6 Simple Steps to Save Money on Energy Costs During Quarantine

Ever since quarantines began in March, we’ve all started doing more of our daily activities at home, from cooking to working to the all-important handwashing. Add up all that extra water, gas and electricity use, plus the usual summer spike in cooling costs, and there’s no way around it: your utility bills are going to go up.
With job loss and continuing economic uncertainty making even housing payments more difficult for many, now is not the time to throw money away when the easy, energy-saving tips below can start saving you money right now.
Even if you only try a few, you’ll immediately see a difference in your utility bills. The best part? Most of them won’t cost you a cent.

1. Think small for smaller bills.

If you have smaller cooking appliances, use them. There’s no need to heat a whole oven when you could get the same results from a toaster oven or slow cooker.
And a few small fans may cut down on the need to turn up the AC — by far the biggest electricity user in most homes. Simple steps like arranging furniture so they don’t block vents or keeping shades lowered on hot days can further decrease this wallet-busting expense.

2. An overstuffed fridge is not your friend.

We’re all cooking more and limiting our trips to the grocery store, but while having a fully stocked fridge may be satisfying, overstuffing it is not smart. That’s because an overfilled fridge can block the flow of air and decrease efficiency. (The same is true of an empty fridge, which needs more energy to cool its limited contents.)
While you are checking out your fridge, make sure it’s set between 38 and 42 degrees Fahrenheit for optimal cooling. Freezers can be between 0 and 5 degrees Fahrenheit.

3. Stop energy-sucking vampires.

While you’re in the kitchen, check out the countertops, where appliances like coffee makers and toasters are constantly drawing energy, even when they are not in use. Make it a habit to unplug these appliances when you aren’t using them.
These energy vampires (no, not that kind) can be found throughout the home. It’s worth the minimal effort to unplug desktop computers, hairdryers, and phone chargers, or switch to a power strip that you can switch on and off, rather than spend money on energy you’re not even using.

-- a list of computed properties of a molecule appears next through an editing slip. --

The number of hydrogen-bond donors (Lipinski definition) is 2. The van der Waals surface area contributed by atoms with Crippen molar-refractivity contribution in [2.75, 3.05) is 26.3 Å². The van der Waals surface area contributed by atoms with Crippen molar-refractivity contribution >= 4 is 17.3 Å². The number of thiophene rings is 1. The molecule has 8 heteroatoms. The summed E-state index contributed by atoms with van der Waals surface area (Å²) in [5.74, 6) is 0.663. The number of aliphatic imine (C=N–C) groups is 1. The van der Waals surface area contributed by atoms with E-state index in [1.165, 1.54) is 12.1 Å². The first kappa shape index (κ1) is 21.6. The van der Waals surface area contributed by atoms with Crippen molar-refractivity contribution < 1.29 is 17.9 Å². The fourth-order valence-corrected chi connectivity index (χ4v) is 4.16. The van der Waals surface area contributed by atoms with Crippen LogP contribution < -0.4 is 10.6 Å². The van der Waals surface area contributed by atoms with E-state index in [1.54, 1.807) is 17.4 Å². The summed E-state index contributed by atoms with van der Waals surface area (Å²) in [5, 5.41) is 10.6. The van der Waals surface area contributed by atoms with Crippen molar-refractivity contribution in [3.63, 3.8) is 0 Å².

4. Exhaust fans are great—until they’re not.

Exhaust fans in the kitchen and bathrooms are efficient ways to get rid of heat and humidity, but only if we remember to turn them off. There have long been bathroom fan timer options for those who can’t seem to flip the switch on their own, but some of today’s fans even come with moisture sensors that turn off automatically when the desired level of humidity is reached.

5. A leak is a ticking time bomb.

If you have a leak, just imagine your hard-earned money constantly dripping away. Even something as simple as a running toilet can waste hundreds of gallons of water a day. If you can’t fix the problem yourself, don’t ignore it. A plumber may be an unfortunate short-term expense, but an unchecked leak will certainly cost more in the long run.

6. There are water wasters everywhere.

We all know that running the tap while we’re brushing our teeth or soaping up our hands adds needlessly to our water and energy bills. But we often forget about kitchen water wasters like washing vegetables and dishes. Both can be effectively cleaned by using a large bowl filled with water rather than constantly running the tap. Also, if you have a dishwasher, scrape off leftover food rather than rinsing first. A full dishwasher is much more efficient than handwashing.
Finally, we know you know this, but we’ll say it again: take shorter showers! Every minute you can shave off your time will save about two gallons.